By Sharon Omahen
University of Georgia
Recent Georgia rains have cut down on one landscaping chore: irrigating the lawn. But when it's time to turn on your system again, experts urge you to use it wisely.
"Irrigation supplements rainfall, and most years in Georgia, even in summer, it isn't needed every day," said Rose Mary Seymour, an Extension Service water specialist with the University of Georgia College of Agricultural and Environmental Sciences.
Too much, too often
Seymour said homeowners with irrigation systems often water too much and hurt their plants and grasses.
"Plants that are stressed by excess water are more susceptible to disease and pest infestations," she said. "When used wisely, a home irrigation system can be a useful landscape tool."
If your system is automated, it should have either a timer or a controller.
"To efficiently irrigate, you need to know how to adjust, reset and program your system's controller," Seymour said. "The controller is a combination of a clock and calendar and instructions that you provide. Together, these components turn valves on and off in your irrigation system."
To set the system, check the instruction manual for your controller and a controller chart, a drawing of your landscape showing areas covered by each irrigation zone. Each zone is controlled by the corresponding station number.
Consult your manual
The manual explains the options for managing the system.
What if you can't find your instruction manual?
"Any manufacturer or their local distributor can supply a set of instructions," Seymour said. "Just call and request a copy."
Be sure to have your system's model number and name handy. Another easy way to get a manual is to visit the manufacturer's Web site. Most firms offer their newer instruction manuals on the Web.
If you don't have a controller chart, you can make one, Seymour said. Just sketch the landscape and the irrigated area.
Set the controller to run each station and draw an outline on your landscape sketch of the areas each station irrigates. Then label each station with the appropriate controller number on the drawing.
"It's also good to note what types of plants are in each zone," she said, "so you can adjust each station's run time for the plants' needs."
Rain sensors worth extra cost
If your system doesn't have a rain sensor, add one.
"A rain sensor detects rainfall and prevents the system from irrigating when it's raining," Seymour said. "This is add-on equipment, but they're inexpensive and usually pay for themselves in water savings in one or two years."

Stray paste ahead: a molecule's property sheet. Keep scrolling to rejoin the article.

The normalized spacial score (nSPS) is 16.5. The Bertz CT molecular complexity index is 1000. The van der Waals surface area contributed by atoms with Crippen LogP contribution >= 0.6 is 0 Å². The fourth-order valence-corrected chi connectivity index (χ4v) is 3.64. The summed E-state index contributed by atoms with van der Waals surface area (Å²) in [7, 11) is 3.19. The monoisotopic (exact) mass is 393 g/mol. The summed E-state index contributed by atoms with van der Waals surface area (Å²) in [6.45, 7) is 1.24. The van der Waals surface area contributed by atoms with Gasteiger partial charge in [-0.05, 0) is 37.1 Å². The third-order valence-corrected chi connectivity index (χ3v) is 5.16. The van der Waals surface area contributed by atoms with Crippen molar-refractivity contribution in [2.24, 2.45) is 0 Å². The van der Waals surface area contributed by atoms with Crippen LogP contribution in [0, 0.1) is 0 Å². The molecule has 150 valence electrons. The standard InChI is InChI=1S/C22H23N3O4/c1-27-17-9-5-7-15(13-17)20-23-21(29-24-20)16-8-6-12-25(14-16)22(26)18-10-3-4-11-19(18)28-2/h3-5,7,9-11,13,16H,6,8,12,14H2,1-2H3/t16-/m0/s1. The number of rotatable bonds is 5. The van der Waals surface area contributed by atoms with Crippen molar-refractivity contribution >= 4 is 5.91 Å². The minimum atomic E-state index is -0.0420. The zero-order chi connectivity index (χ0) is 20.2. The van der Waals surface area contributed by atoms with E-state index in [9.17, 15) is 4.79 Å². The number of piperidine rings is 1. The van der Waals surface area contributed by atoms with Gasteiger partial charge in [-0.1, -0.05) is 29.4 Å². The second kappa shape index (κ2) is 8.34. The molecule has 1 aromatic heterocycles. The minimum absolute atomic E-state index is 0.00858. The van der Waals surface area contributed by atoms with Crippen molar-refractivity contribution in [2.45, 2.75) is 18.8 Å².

You can buy a rain sensor and install it yourself or have an irrigation contractor put it in. Either way, put it where it's not covered by building eaves and doesn't collect irrigation water. It may be best to attach it to the roof edge where there are no interfering trees.
Rain sensors are mandatory on any automated system installed in 16 counties around Atlanta after Jan. 1, 2005. "Even if it's not mandatory in your area," Seymour said, "it's the easiest way to reduce water waste from automated irrigation systems."
Whether you use an automated or manual system or just water with a garden hose, follow your county's or city's watering schedule.
"Be aware of the current outdoor watering restrictions in your community and use them as a guide," Seymour said. "But don't just water because it's your day to water. Water based on your plants' needs."
Turf grass needs water just as it begins to wilt. Signs include a change to a dull, grayish or bluish green and leaves that begin to fold.
Annual flowers have shallow root zones, so they usually need to be watered more often than perennial flowers, which have deeper roots.
Trees and shrubs have even deeper, more extensive roots. They can get to water far underground. Most can survive a long time without rainfall.
(Sharon Omahen is a news editor with the University of Georgia College of Agricultural and Environmental Sciences.)